Use the click library instead of argparse to parse the command line arguments. In the repository, the file src/data/ contains a good template if you get stuck. Note that you may have to move the print statement to the crawl_for function and use the echo() function instead.

Splitting the filtered content into the label and the text

After having completed two straightforward tasks, let us come to the heart of our problem. We have extracted the main part of an SCP article and want to split it into the object class of the underlying SCP and the article text. Before we think about a solution to this problem, let us implement a prototype function.

def split_into_label_and_text(raw_text):

Then, let us write a test. Because this might not be straightforward, let me spell out my thoughts here. The typical input of the split_into_label_and_text function is a BeautifulSoup object containing all children of the div element with the id page-content. In particular, this BeautifulSoup object might contain a div element containing an image and it contains a div element containing the footer with the links to the previous and the next SCP article. What I want the function to do is the following:

  1. It should return a tuple. The first element should be the label (i.e. the object class), the others should be the p elements containing the Object number, the Special Containment Procedures, the description, and, if present, any addenda.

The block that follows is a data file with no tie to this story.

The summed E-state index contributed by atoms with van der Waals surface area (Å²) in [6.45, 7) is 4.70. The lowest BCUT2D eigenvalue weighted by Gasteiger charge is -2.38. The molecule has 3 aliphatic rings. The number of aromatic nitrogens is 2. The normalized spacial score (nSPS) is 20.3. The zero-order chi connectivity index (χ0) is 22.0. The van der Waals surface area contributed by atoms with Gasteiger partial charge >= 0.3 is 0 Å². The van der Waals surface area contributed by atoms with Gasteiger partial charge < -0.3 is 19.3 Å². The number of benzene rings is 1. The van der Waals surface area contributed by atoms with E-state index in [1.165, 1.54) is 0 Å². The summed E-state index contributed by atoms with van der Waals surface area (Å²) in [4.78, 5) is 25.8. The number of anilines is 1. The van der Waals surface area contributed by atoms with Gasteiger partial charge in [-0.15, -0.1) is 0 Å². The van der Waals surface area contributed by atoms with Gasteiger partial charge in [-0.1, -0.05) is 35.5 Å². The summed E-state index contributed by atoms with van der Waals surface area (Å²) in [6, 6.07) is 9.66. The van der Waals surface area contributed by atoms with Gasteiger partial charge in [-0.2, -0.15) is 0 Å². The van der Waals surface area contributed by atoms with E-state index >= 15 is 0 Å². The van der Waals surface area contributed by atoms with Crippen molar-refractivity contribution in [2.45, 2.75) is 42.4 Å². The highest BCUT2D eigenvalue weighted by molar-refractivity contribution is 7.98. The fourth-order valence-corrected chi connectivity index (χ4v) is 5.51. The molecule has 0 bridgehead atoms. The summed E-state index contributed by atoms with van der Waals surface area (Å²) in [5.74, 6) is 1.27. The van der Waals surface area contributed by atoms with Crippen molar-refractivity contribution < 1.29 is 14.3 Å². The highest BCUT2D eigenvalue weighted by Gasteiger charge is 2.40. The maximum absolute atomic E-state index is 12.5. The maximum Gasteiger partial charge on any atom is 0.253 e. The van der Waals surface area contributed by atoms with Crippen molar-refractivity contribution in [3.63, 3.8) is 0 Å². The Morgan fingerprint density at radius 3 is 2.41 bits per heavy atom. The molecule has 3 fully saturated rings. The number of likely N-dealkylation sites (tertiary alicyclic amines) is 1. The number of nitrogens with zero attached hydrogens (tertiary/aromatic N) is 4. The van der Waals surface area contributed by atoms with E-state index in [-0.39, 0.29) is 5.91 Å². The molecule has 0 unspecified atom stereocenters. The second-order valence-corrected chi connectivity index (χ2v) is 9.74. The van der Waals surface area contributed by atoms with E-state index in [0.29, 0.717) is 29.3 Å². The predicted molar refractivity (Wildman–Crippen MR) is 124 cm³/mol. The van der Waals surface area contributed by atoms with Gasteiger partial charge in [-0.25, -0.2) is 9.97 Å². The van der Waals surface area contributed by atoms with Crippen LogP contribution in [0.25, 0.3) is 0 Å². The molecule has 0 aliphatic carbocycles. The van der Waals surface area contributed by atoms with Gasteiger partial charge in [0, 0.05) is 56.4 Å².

2. The label should be in upper case.
  3. The image and the footer should not be returned by the function.

    Having worked out these requirements, a simple test case is not hard to pull off. We can use the typical SCP HTML structure that we have worked out in the detailed introspection as a template and boil it down a little. Here’s what I came up with.

    from bs4 import BeautifulSoup
    # The other imports and function remain untouched...
    def test_split():
        test_content = BeautifulSoup(
            <div class="image-content">
                <p>Some caption</p>
            <p><strong>Item #:</strong> SCP-xxx</p>
            <p><strong>Object Class:</strong> Safe</p>
            <p><strong>Special Containment Procedures:</strong> ...</p>
            <p><strong>Description:</strong> ...</p>
            <div class="footer">
                <p>Links to other SCPs...</p>
        actual_label, actual_content = split_into_label_and_text(test_content)
        expected_label = "SAFE"
        expected_content = [
            "<p><strong>Item #:</strong> SCP-xxx</p>",
            "<p><strong>Special Containment Procedures:</strong> ...</p>",
            "<p><strong>Description:</strong> ...</p>",
        assert expected_label == actual_label
        assert expected_content == [str(p) for p in actual_content]

    Note that the test_content contains both a div element containing an image and another div element mocking footer data. As you can see in the list expected_content, I do not want these to be returned by the function. As is expected, this test will fail, simply because the returned None value cannot be split into an actual_label and an actual_content.